Actuarial Science Study Note - Life Annuity

Topics: Life insurance, Life annuity, Actuarial present value Pages: 18 (3194 words) Published: November 7, 2012
AS2053 Feb. 2012 Lecture Notes-AM Note-Chapter 2

Chapter 2:

(Contingent) Life Annuities

2.1 Annuity Certain Review 2.2 Net Single Premium(NSP) 2.3 Pure Endowment 2.4 Whole Life annuities 2.5 Temporary Life Annuities 2.6 Deferred Life Annuities 2.7 Varying Life Annuities 1

AS2053 Feb. 2012 Lecture Notes-AM Note-Chapter 2

Chapter 2- Life Annuities
Note: There are copies of the text tables at the end of the lecture note handout. You should print them off and bring them to class (for examples)

2.1 Annuity Certain Review • most of this material you have seen before • the following additional notation/formulas(to Zima material) is and/or will be referenced in the Actuarial Mathematics note; Define v=(1+i) -1 then d= 1 – v && Also, a n

|i

(d= 1- 1/(1+i)= i/(1+i))
&& (an
|i

= (1-vn)/d

=

a

n|i (1+i)
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AS2053 Feb. 2012 Lecture Notes-AM Note-Chapter 2

Example 1 Find the present value of an annuity certain with payments of \$1,000 per year for 10 years, first payment made immediately. You are given that d=5%.

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AS2053 Feb. 2012 Lecture Notes-AM Note-Chapter 2

2.2

NSP is the single sum of money paid at time 0 for a benefit • NSP is the net amount and therefore excludes expenses, profit loadings and taxes o the customer would actually pay a gross single premium(GSP) as opposed to a NSP o GSP calculations are similar in approach to NSP calculations (expenses are considered in Ch. 4 of the AM note) • Life annuities and Life Insurance benefits are not guaranteed to

be paid , so NSP for these benefits depends on probability of receiving the benefit • NSP and APV (Actuarial Present Value) mean the same

thing. APV terminology often used to denote that probabilities and interest are involved. 4

AS2053 Feb. 2012 Lecture Notes-AM Note-Chapter 2

Example 1 If j1=8%, compare the net single premiums of two products both paying \$1,000 at the end of 3 years to a person currently age 30. The first product guarantees the \$1,000 payment and the second product pays \$1,000 only if the person is alive at age 33.

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AS2053 Feb. 2012 Lecture Notes-AM Note-Chapter 2

2.3 Endowments
• Consider a contract that promises to pay a person age x today at age (x+n) if the person is alive and \$0 otherwise \$1 ________________________    x x+1 …. x+n ↑ NSP=APV To find the NSP(APV); 1. determine the expected cashflow(CF) = \$1npx= npx 2. Discount expected CF back to time 0(age x) = vnnpx = vnlx+n/lx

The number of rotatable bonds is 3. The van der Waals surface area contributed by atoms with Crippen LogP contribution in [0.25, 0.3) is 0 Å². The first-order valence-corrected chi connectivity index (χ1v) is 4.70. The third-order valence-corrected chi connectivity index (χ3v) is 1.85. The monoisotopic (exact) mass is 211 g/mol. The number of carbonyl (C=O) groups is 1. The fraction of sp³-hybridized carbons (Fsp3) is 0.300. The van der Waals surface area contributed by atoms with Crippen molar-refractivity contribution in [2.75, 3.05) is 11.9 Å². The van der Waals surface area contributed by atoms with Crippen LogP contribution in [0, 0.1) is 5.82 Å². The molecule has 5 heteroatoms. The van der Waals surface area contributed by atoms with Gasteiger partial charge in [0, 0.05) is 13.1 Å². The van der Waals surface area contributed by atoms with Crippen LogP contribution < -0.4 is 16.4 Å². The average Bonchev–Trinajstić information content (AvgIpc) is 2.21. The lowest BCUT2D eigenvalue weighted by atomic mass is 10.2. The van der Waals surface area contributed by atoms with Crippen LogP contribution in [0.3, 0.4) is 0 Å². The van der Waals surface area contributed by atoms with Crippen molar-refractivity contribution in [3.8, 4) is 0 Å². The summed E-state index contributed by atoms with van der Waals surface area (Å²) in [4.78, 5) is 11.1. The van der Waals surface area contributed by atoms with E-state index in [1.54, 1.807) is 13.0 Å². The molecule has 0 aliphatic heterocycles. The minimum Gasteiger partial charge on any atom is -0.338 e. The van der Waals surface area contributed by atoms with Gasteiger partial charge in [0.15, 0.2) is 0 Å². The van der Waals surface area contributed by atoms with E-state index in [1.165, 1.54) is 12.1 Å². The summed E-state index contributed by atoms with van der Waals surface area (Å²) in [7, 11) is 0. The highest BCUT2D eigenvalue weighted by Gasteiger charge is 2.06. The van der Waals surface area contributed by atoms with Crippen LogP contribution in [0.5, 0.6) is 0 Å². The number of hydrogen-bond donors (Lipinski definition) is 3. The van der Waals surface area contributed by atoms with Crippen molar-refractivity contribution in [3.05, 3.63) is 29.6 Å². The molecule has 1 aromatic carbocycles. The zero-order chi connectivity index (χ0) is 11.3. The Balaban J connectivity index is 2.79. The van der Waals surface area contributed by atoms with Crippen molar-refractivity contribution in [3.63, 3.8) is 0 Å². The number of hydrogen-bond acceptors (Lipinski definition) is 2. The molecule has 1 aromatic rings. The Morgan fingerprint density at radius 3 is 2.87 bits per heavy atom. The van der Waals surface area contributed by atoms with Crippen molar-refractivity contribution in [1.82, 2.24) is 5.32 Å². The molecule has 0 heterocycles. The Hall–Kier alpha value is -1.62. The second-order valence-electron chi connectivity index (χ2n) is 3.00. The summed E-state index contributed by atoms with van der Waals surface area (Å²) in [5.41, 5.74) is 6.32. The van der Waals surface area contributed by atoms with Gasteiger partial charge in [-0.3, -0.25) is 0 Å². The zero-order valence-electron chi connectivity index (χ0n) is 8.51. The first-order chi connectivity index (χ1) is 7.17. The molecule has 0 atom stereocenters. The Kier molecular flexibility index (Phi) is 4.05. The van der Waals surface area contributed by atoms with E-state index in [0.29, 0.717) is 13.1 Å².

Ex=vnnpx = vnlx+n/lx n
nEx

(nEx≡APV of a \$1 due at age (x+n) if (x) is alive at age x+n)

is the discount factor that reflects “interest and survivorship” (whereas vn is the discount factor reflecting interest only) 6

AS2053 Feb. 2012 Lecture Notes-AM Note-Chapter 2

Example 1 Find the APV(NSP) of a pure endowment of \$10,000 in 20 years to a person now aged 50 using: a) b) probabilities from Table 1 and j1=4.5% using Table 3(which is attached)

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AS2053 Feb. 2012 Lecture Notes-AM Note-Chapter 2

Example 2 A man aged 30 has \$15,000 to invest. What is the amount of the pure endowment that can be paid to him at age 65? Use the text tables to solve this question (i.e. assume i=4.5%,& 2001 mortality(table 3))

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AS2053 Feb. 2012 Lecture Notes-AM Note-Chapter 2

Example 3 Given 20E50=0.215 and 5E70 =0.576, find the APV of a pure endowment of \$30,000 payable in 25 years to a person now aged 50.

In general,

Ex nEx+m= (vmmpx)(vnnpx+m) m vm+nn+mpx= m+nEx
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AS2053 Feb. 2012 Lecture Notes-AM Note-Chapter 2

2.4 Whole Life Annuities
• a Whole Life annuity is a series of (level) payments made to a

person age x as long as they are living (payments can be annual or other frequencies(e.g. monthly) • whole life annuities can be viewed as a series of pure endowments

and the NSP(APV) is therefore the sum of a series of pure endowments • in practice NSPs are higher for a female age x than for a male age